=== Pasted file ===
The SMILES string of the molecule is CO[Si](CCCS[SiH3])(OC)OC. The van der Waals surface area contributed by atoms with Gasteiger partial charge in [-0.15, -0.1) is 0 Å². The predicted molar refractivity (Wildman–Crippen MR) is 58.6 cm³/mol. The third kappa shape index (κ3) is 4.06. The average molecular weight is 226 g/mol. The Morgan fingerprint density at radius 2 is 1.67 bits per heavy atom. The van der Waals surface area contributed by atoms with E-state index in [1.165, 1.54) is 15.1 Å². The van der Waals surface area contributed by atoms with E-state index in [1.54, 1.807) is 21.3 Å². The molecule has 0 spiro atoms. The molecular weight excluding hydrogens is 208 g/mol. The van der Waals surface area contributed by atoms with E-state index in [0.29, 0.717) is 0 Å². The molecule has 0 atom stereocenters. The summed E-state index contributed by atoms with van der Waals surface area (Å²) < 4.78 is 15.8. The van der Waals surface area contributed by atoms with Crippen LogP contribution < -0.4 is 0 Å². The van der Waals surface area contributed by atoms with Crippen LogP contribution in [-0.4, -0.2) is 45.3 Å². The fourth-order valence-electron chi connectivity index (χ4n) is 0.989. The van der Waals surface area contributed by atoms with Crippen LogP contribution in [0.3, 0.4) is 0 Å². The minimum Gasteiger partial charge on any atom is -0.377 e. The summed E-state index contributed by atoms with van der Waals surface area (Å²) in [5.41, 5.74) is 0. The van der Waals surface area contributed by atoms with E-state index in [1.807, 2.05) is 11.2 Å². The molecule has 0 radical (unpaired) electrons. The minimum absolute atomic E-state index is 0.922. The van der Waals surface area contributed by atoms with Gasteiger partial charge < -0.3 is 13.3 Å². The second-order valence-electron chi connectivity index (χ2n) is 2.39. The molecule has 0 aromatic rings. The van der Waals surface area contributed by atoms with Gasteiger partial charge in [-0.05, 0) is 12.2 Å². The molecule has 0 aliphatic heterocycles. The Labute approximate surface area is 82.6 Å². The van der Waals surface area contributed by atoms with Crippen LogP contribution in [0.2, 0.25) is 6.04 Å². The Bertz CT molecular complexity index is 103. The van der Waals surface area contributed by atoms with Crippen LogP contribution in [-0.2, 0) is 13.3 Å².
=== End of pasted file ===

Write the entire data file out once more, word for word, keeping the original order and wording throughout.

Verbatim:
The SMILES string of the molecule is CO[Si](CCCS[SiH3])(OC)OC. The van der Waals surface area contributed by atoms with Gasteiger partial charge in [-0.15, -0.1) is 0 Å². The predicted molar refractivity (Wildman–Crippen MR) is 58.6 cm³/mol. The third kappa shape index (κ3) is 4.06. The average molecular weight is 226 g/mol. The Morgan fingerprint density at radius 2 is 1.67 bits per heavy atom. The van der Waals surface area contributed by atoms with E-state index in [1.165, 1.54) is 15.1 Å². The van der Waals surface area contributed by atoms with E-state index in [1.54, 1.807) is 21.3 Å². The molecule has 0 spiro atoms. The molecular weight excluding hydrogens is 208 g/mol. The van der Waals surface area contributed by atoms with E-state index in [0.29, 0.717) is 0 Å². The molecule has 0 atom stereocenters. The summed E-state index contributed by atoms with van der Waals surface area (Å²) < 4.78 is 15.8. The van der Waals surface area contributed by atoms with Crippen LogP contribution < -0.4 is 0 Å². The van der Waals surface area contributed by atoms with Crippen LogP contribution in [-0.4, -0.2) is 45.3 Å². The fourth-order valence-electron chi connectivity index (χ4n) is 0.989. The van der Waals surface area contributed by atoms with Crippen LogP contribution in [0.3, 0.4) is 0 Å². The minimum Gasteiger partial charge on any atom is -0.377 e. The summed E-state index contributed by atoms with van der Waals surface area (Å²) in [5.41, 5.74) is 0. The van der Waals surface area contributed by atoms with E-state index in [1.807, 2.05) is 11.2 Å². The molecule has 0 radical (unpaired) electrons. The minimum absolute atomic E-state index is 0.922. The van der Waals surface area contributed by atoms with Gasteiger partial charge < -0.3 is 13.3 Å². The second-order valence-electron chi connectivity index (χ2n) is 2.39. The molecule has 0 aromatic rings. The van der Waals surface area contributed by atoms with Gasteiger partial charge in [-0.05, 0) is 12.2 Å². The molecule has 0 aliphatic heterocycles. The Labute approximate surface area is 82.6 Å². The van der Waals surface area contributed by atoms with Crippen LogP contribution in [0.2, 0.25) is 6.04 Å². The Bertz CT molecular complexity index is 103. The van der Waals surface area contributed by atoms with Crippen LogP contribution in [-0.2, 0) is 13.3 Å².